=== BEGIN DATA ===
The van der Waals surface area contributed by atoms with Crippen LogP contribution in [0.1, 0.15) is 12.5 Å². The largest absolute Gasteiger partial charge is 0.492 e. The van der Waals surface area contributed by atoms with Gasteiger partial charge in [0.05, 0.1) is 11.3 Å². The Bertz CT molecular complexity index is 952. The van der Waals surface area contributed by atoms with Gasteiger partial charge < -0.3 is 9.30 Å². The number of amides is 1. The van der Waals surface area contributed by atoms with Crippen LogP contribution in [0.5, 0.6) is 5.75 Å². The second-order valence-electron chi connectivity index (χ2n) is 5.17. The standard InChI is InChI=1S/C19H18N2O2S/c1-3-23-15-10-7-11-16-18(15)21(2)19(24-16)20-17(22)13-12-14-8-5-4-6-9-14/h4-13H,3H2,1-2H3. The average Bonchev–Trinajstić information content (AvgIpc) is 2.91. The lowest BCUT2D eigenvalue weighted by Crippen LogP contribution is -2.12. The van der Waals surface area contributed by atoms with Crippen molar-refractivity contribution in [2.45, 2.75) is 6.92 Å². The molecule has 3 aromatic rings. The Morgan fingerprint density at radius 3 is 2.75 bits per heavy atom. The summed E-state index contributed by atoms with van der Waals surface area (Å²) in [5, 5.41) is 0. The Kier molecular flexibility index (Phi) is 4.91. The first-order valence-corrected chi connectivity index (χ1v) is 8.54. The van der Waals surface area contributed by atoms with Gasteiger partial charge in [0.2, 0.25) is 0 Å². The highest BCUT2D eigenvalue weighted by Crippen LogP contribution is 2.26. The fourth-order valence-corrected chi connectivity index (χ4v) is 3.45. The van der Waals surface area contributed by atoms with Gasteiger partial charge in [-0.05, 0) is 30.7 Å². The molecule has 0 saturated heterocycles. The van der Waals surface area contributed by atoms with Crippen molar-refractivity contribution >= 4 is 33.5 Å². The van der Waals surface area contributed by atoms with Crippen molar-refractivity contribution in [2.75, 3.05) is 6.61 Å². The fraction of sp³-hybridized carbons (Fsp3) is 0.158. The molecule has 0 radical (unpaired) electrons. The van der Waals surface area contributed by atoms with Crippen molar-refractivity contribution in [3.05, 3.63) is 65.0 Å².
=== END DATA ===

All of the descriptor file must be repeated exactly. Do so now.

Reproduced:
The van der Waals surface area contributed by atoms with Crippen LogP contribution in [0.1, 0.15) is 12.5 Å². The largest absolute Gasteiger partial charge is 0.492 e. The van der Waals surface area contributed by atoms with Gasteiger partial charge in [0.05, 0.1) is 11.3 Å². The Bertz CT molecular complexity index is 952. The van der Waals surface area contributed by atoms with Gasteiger partial charge < -0.3 is 9.30 Å². The number of amides is 1. The van der Waals surface area contributed by atoms with Crippen LogP contribution in [0.5, 0.6) is 5.75 Å². The second-order valence-electron chi connectivity index (χ2n) is 5.17. The standard InChI is InChI=1S/C19H18N2O2S/c1-3-23-15-10-7-11-16-18(15)21(2)19(24-16)20-17(22)13-12-14-8-5-4-6-9-14/h4-13H,3H2,1-2H3. The average Bonchev–Trinajstić information content (AvgIpc) is 2.91. The lowest BCUT2D eigenvalue weighted by Crippen LogP contribution is -2.12. The van der Waals surface area contributed by atoms with Crippen molar-refractivity contribution in [2.45, 2.75) is 6.92 Å². The molecule has 3 aromatic rings. The Morgan fingerprint density at radius 3 is 2.75 bits per heavy atom. The summed E-state index contributed by atoms with van der Waals surface area (Å²) in [5, 5.41) is 0. The Kier molecular flexibility index (Phi) is 4.91. The first-order valence-corrected chi connectivity index (χ1v) is 8.54. The van der Waals surface area contributed by atoms with Gasteiger partial charge in [0.2, 0.25) is 0 Å². The highest BCUT2D eigenvalue weighted by Crippen LogP contribution is 2.26. The fourth-order valence-corrected chi connectivity index (χ4v) is 3.45. The van der Waals surface area contributed by atoms with Gasteiger partial charge in [-0.05, 0) is 30.7 Å². The molecule has 0 saturated heterocycles. The van der Waals surface area contributed by atoms with Crippen molar-refractivity contribution >= 4 is 33.5 Å². The van der Waals surface area contributed by atoms with Crippen molar-refractivity contribution in [2.75, 3.05) is 6.61 Å². The fraction of sp³-hybridized carbons (Fsp3) is 0.158. The molecule has 0 radical (unpaired) electrons. The van der Waals surface area contributed by atoms with Crippen molar-refractivity contribution in [3.05, 3.63) is 65.0 Å².